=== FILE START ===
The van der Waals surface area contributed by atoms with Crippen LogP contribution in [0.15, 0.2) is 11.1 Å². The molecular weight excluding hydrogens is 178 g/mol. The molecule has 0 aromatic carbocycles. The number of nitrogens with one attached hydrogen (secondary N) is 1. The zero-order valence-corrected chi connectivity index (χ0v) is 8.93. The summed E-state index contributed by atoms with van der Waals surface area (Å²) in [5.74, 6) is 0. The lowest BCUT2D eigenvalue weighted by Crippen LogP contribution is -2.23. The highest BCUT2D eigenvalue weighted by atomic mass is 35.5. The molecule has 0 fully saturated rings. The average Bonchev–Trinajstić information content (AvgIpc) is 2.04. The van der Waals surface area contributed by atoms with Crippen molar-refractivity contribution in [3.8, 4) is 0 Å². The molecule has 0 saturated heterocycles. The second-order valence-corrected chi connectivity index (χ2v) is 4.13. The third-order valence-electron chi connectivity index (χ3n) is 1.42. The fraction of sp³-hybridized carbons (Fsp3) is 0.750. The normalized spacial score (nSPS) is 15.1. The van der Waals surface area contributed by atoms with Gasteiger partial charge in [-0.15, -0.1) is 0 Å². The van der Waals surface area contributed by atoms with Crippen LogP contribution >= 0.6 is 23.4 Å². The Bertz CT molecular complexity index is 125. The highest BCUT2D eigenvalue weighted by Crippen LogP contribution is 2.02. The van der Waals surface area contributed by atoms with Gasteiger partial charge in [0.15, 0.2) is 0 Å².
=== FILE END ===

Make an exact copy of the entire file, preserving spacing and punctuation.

The van der Waals surface area contributed by atoms with Crippen LogP contribution in [0.15, 0.2) is 11.1 Å². The molecular weight excluding hydrogens is 178 g/mol. The molecule has 0 aromatic carbocycles. The number of nitrogens with one attached hydrogen (secondary N) is 1. The zero-order valence-corrected chi connectivity index (χ0v) is 8.93. The summed E-state index contributed by atoms with van der Waals surface area (Å²) in [5.74, 6) is 0. The lowest BCUT2D eigenvalue weighted by Crippen LogP contribution is -2.23. The highest BCUT2D eigenvalue weighted by atomic mass is 35.5. The molecule has 0 fully saturated rings. The average Bonchev–Trinajstić information content (AvgIpc) is 2.04. The van der Waals surface area contributed by atoms with Crippen molar-refractivity contribution in [3.8, 4) is 0 Å². The molecule has 0 saturated heterocycles. The second-order valence-corrected chi connectivity index (χ2v) is 4.13. The third-order valence-electron chi connectivity index (χ3n) is 1.42. The fraction of sp³-hybridized carbons (Fsp3) is 0.750. The normalized spacial score (nSPS) is 15.1. The van der Waals surface area contributed by atoms with Gasteiger partial charge in [-0.15, -0.1) is 0 Å². The van der Waals surface area contributed by atoms with Crippen LogP contribution >= 0.6 is 23.4 Å². The Bertz CT molecular complexity index is 125. The highest BCUT2D eigenvalue weighted by Crippen LogP contribution is 2.02. The van der Waals surface area contributed by atoms with Gasteiger partial charge in [0.15, 0.2) is 0 Å².